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Carroll County has had two confirmed cases of rabies during the past week.
The Carroll County Health Department investigated a May 22 report of a possible rabid fox in the north end of Hillsville.
A local family found a dead fox in the backyard and their family dog had an unexplained wound on its ear. The fox was collected and sent to the state lab where it tested positive for rabies.
The dog was current on rabies vaccinations and only needed a booster shot for continued protection, said Kristina Webb, environmental health specialist.
The dog will be observed at its home for 45 days. Had there not been a current vaccination for the dog, state law requires either euthanasia or a six-month strict isolation with no contact, Webb said.
On Tuesday, the health department received another report of a dog fighting with a raccoon on Old Pipers Gap Road in Cana.
The raccoon was shot and then sent to the state lab where it was tested positive for rabies on Wednesday. This dog did not have a current rabies vaccination.
The first positive rabies case of 2011 in Carroll County occurred in Fancy Gap in April.
The Virginia Department of Health said it has documented 15 rabies cases so far this year in the New River Valley, equal to the total for the region all of last year.
“Rabies is a deadly disease caused by a virus that attacks the nervous system. It kills almost any mammal or human that gets sick from it,” according to Dr. D. Craig Smith, health director for the Mount Rogers Health District.
Although rabies can occur at any point during the year, as warmer weather approaches, there will be increased activity of wildlife and the risk of exposure to rabies.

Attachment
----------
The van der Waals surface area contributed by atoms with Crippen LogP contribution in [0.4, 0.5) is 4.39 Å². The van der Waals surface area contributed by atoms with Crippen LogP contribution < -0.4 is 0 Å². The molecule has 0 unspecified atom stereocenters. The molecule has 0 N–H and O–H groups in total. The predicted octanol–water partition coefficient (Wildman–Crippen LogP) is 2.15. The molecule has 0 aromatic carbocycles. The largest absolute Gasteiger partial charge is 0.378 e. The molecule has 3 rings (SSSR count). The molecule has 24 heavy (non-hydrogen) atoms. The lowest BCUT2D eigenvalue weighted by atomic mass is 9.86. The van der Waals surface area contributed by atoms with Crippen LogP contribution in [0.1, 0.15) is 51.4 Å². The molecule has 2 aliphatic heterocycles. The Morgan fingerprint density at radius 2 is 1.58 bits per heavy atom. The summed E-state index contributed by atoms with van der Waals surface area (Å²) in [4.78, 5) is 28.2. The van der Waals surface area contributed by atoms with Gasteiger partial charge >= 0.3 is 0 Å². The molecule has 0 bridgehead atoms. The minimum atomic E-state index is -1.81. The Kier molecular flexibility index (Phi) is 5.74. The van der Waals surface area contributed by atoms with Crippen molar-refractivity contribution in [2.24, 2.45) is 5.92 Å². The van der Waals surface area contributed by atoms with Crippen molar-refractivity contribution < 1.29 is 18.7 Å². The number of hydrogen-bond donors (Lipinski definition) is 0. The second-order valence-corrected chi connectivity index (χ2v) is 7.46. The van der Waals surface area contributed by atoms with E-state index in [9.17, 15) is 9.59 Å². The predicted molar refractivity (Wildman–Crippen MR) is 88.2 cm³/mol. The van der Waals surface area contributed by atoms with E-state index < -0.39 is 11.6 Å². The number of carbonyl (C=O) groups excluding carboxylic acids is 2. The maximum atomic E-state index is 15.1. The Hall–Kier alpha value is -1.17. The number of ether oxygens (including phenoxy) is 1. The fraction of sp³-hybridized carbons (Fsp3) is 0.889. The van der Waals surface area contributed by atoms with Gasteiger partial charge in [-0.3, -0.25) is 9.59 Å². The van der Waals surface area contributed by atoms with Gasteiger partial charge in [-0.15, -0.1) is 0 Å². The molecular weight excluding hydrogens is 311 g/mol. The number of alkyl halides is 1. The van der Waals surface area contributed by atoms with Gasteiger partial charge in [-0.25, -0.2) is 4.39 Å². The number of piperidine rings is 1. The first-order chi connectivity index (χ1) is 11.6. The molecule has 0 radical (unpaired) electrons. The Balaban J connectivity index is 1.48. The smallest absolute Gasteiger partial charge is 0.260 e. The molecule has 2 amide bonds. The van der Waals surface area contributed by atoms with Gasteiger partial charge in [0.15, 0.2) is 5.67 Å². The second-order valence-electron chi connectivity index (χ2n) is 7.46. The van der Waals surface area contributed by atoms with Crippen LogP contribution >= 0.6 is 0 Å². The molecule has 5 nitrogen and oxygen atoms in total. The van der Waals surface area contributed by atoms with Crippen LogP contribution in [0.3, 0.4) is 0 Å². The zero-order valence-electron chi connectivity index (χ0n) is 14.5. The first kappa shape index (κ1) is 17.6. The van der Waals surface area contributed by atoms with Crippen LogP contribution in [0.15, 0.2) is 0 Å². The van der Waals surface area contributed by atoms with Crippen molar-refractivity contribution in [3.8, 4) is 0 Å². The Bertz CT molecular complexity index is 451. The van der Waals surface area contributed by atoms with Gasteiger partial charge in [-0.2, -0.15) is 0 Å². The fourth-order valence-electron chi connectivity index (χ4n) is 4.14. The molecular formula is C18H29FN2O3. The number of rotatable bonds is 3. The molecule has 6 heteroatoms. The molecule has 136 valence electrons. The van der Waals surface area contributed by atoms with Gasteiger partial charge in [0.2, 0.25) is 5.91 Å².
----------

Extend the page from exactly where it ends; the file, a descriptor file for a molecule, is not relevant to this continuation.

“Animals that are sick with rabies shed the virus in their saliva, so any animal bite should be taken seriously,” Smith said.
“If an animal bites you, wash the wound immediately with soap and water. Call your physician, local health department or animal control agency immediately. Bats, skunks, raccoons and foxes especially have a high risk of transmitting rabies. No wildlife should be taken in as a pet.”
To limit potential exposure to rabies, don’t keep garbage or pet food outdoors that can attract wildlife, and never approach a stray or sick acting animal, the health district said. Call a wildlife professional or an animal control officer and enjoy wildlife from a distance.
“I cannot emphasize enough how very important it is that you keep your pet’s rabies vaccine up to date,” said Environmental Health Manager Scott Honaker.
• For information about rabies protection or to discuss possible exposures, contact the Carroll County Health department at (276) 730-3180. Information is online at www.vdh.state.va.us/epi/rabiesf.htm.